The altitude here has not been affecting Debbie as much as it did in Tibet. A slight headache for a day and the adjustment was complete. Practicing in India was a good idea. We traveled high then slept low, then high then low and even in Bhutan, we are sleeping lower than our highest travel points. It seems to be working.
The local festival took up the bulk of our day. The dancing and entertainment, of course, with religious overtones, goes on all day, for days. Everyone gets dressed in their finest and off to the fair. All the kids get spending money and buy junk. Sound familiar? I’m still working on why Buddhist kids get to buy guns.
Most of the people are gathered in the monastery courtyard watching the dances. They come and go but spend the better part of the day watching the drama these dance portray that is repeated year after year. The kids haven’t seen them too often but the adults still stand and watch. I’m not sure if it is a religious obligation. I think it’s more of a social get together on a holiday.
Lunch today was picnic style. Tashi ordered a picnic lunch from the hotel and we joined the locals and a few cows in a small orchard adjacent to the monastery to eat Bhutan festival style. Noodles, beef, vegetables, chilies with cheese, potatoes and the customary rice. It was the first time I tried chilies with cheese as a standalone dish. It wasn’t as scary as the anticipation. They were hot but my mouth has burned worse after eating other foods. I justified it by believing at the very least it would be good for the digestive system. I’m quite sure the chilies and cheese dish will not become one of my staples.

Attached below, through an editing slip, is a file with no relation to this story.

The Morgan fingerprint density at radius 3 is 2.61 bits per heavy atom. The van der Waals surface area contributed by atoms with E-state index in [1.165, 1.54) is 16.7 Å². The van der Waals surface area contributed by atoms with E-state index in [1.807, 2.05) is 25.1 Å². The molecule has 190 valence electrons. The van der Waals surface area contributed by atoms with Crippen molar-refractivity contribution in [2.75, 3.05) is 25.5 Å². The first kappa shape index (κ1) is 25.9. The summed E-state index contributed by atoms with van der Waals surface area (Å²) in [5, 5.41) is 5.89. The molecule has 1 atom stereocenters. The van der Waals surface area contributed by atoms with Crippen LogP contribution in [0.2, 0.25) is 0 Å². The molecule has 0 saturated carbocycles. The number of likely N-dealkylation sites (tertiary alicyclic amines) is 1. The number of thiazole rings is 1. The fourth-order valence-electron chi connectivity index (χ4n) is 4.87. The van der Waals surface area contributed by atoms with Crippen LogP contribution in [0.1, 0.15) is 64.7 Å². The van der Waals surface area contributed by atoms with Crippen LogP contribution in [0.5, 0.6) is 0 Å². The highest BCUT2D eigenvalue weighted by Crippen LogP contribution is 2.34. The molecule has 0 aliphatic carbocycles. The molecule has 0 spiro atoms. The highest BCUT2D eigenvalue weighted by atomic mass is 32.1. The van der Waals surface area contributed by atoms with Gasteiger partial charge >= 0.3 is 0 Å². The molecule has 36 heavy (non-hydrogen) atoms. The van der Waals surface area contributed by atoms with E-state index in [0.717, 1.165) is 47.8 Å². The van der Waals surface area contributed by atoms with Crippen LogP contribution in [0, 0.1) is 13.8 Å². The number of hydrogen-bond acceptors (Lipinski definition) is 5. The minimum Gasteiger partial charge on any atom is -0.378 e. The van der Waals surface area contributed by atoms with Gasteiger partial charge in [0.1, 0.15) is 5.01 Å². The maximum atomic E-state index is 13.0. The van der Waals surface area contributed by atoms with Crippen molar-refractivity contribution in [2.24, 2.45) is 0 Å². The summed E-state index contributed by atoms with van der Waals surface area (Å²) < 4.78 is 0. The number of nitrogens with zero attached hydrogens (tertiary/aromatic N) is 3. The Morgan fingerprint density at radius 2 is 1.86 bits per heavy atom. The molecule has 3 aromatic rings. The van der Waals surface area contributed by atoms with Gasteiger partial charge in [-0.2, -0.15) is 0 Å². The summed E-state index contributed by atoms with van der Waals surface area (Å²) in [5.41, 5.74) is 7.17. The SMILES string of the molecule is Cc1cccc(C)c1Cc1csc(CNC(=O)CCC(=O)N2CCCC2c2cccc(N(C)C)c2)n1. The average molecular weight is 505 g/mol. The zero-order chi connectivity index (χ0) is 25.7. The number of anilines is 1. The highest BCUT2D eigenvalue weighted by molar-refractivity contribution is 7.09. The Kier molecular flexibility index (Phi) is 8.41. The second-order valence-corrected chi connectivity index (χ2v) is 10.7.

As the Buddhist religion is the center point of life here, it would figure there are a lot of temple type places, monasteries, dzongs, and the like on our agenda. Tashi, our guide, is making the visits much more interesting than church visits we have done in the past. He was a monk from the age of 7 to about 15, so he knows the ins and outs of the monastery. Today’s dzong in Jakar was almost deserted as the majority of the monks were off preforming at a festival in another valley. Tashi located the big horns the monks use and showed us how to play them. R and I had a try. R was pretty good and I managed to get a sound, but nowhere near the deep resonant sound that is typically made by the monks. Tashi does spend time explaining about past Buddha and the reincarnation of the 2nd something or other such things, but for a good part of our visits he acts as a go between, between us and the monks.
There are only 700,000 people in the country and for the most part it is driven by Buddhism. Whether it be hardcore dedicate your life to the religion, vis a vis become a monk, or if it’s the yearly take a few days off and let your hair down, the people’s lives all revolve around their spiritual beliefs. The entire country seems to move as one.